Underground Film Journal

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Movie Review: Sins Of The Fleshapoids

By Mike Everleth ⋅ January 2, 2008

DVD cover to the underground film classic Sins of the Fleshapoids featuring stars Bob Cowan and Donna Kerness

I first saw Mike Kuchar‘s Sins of the Fleshapoids probably over fifteen years ago at the Dryden Theatre at the George Eastman House in Rochester, NY. That’s where I fueled my nascent interest in underground films, watching many of the classics from the ’60s and earlier, such as Kenneth Anger‘s Scorpio Rising, Jack Smith‘s Flaming Creatures, Maya Deren‘s Meshes of the Afternoon and Stan Brakhage‘s Window Water Baby Moving. Good times. And it’s nice to see the Dryden using a fancy WordPress blog as a screening calendar these days. More theaters should do that.

Two years ago, Other Cinema released Fleshapoids in a handsome DVD package that includes two other Mike Kuchar classics, The Secret of Wendel Samson and The Craven Sluck. Plus, you also get new commentary tracks with each film by Kuchar with some prodding by avant garde playwright/actor Dan Carbone, as well as a printed interview booklet with Mike conducted by film historian Jack Stevenson.

(As an aside, I think the only film in my list in the first paragraph not available on DVD is Flaming Creatures. That needs to be rectified somehow.)

Revisiting the film after a decade and a half, it’s clear why the film still remains a classic after over forty years since it was made. Kuchar and his collaborators were really firing on all cylanders during production and the finished product stands as both a bold homage to old-time garish Hollywood excess and as an amazing precursor of cinema to come.

The film’s strong visual style really leaves in indelible impression on the brain, and it’s interesting to learn via the commentary track just how much of that was left up to chance as well as Kuchar allowing the stars of the movie to develop their own looks. The iconic image from the film is of course lead actor Bob Cowan as the lead Fleshapoid robot in that nutty, pseudo-Nazi-esque helmet, which Kuchar claims was some sort of children’s toy that Cowan discovered himself. But also, after putting on the helmet, Cowan fully throws himself into acting as a robot with these quirky, jerky body movements and overly expressive facial expressions. It’s a totally bizarre, otherworldly performance.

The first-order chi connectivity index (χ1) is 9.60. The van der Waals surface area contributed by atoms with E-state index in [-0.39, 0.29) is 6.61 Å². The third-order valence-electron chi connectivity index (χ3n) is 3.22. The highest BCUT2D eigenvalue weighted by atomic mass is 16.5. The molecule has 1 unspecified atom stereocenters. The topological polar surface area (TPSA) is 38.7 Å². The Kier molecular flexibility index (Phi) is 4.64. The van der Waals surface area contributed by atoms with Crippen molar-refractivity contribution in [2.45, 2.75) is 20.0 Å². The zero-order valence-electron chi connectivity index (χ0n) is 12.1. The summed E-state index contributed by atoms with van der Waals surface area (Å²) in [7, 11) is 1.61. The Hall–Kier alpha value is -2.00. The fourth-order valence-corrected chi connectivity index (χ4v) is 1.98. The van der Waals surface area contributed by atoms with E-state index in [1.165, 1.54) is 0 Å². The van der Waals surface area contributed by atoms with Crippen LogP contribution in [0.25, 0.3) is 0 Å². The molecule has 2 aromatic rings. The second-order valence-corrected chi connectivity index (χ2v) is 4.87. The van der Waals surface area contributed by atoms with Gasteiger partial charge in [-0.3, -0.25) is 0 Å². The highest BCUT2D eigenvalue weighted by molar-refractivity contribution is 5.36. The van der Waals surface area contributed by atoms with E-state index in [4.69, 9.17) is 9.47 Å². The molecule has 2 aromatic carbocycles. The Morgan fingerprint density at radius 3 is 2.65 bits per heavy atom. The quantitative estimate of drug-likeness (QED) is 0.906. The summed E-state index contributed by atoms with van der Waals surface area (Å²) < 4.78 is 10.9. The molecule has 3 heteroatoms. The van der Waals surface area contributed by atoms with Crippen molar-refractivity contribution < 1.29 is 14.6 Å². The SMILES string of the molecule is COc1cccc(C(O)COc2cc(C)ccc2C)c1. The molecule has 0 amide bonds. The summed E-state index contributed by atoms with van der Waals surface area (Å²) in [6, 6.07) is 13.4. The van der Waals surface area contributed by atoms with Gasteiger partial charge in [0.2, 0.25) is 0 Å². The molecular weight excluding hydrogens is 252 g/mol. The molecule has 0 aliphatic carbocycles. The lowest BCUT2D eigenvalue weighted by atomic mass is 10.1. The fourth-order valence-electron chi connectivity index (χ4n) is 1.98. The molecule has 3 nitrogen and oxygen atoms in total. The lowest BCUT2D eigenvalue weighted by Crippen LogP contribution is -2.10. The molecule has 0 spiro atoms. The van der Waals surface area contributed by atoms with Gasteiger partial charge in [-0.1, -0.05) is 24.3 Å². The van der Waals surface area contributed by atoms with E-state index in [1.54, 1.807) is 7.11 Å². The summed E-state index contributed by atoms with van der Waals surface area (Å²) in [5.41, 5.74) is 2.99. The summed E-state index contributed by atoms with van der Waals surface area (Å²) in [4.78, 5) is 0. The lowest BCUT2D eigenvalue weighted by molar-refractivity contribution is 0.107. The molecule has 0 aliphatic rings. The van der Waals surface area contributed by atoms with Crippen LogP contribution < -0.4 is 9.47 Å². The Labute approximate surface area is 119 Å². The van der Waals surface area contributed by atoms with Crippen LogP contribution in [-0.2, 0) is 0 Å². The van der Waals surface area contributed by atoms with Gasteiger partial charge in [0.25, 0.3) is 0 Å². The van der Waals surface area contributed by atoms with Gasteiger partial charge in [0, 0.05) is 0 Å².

Mike’s twin brother, George, pretty much does the same thing, throwing himself with abandon into the role of the cruel, effeminate Prince Gianbeno. Wearing crazed glitter make-up and a sparkly regal uniform, George gives a performance worthy of a classic German expressionist silent film. Mike also reveals in the commentary that it was George’s idea to throw in the gratuitous cheesecake scene featuring the beautiful Donna Kerness wearing nothing but two giant flowers over her breasts and a leaf over her crotch and buttocks, while her exposed, naked skin is covered in sparkle make-up. George both dressed and filmed her as she does nothing more than twirl for the camera in exaggerated beauty poses.

Although the film is an odd mish-mash of genres, combining low-budget sci-fi with tacky Hercules B-movies, it’s that tackiness as well as a gaudy visual style meant to evoke ’60s Marvel superhero comics that ties the whole thing together. In addition to the plot of robots falling in love and replacing humanity, the film is just as much about the explosion of colors on the screen, as if a rainbow puked all over the set and the actors. It might take a little while for the plot to really get moving, but the eye is so assaulted from the first frame it doesn’t even matter.

Previous to getting this disc, I had never seen any of Mike Kuchar‘s other films, but the two included here provide a great contrast to the Fleshapoids. Really wanting to push himself to explore different cinematic styles, Kuchar followed up his first hit with a subdued noir-ish psychodrama called The Secret of Wendell Samson, about an artist played by Red Grooms who grows bored with his homosexual relationship, but also fails to get involved with his female best friend who is madly in love with him. Finally, The Craven Sluck, which may be the best title of any film ever made — even better than Sins of the Fleshapoids — is a black-and-white, over-the-top domestic drama starring Florain Conners, a classic Hollywood sexpot type, who has an affair with a married creep.

What’s really interesting watching these three films back-to-back is that while Kuchar’s outward style is to ape other, different cinematic styles, his films are ultimately extremely personal expressions that get hidden underneath all of the camp. Kuchar doesn’t reveal too much about himself personally in the commentaries or in the printed booklet beyond his thoughts on filmmaking and the moviemaking process, these films all seem to be about people, or robots standing in for people, who are not comfortable in their own skin, either Bob Cowan’s Fleshapoid, Red Grooms as Wendell Samson or Floraine Conners as the harried housewife. Plus, while none of the humans in any of these three films fare very well, it’s only the Fleshapoid who finds true happiness in the end and exhibits any real passion. Long live the Fleshapoids!

Watch the Sins of the Fleshapoids movie trailer:

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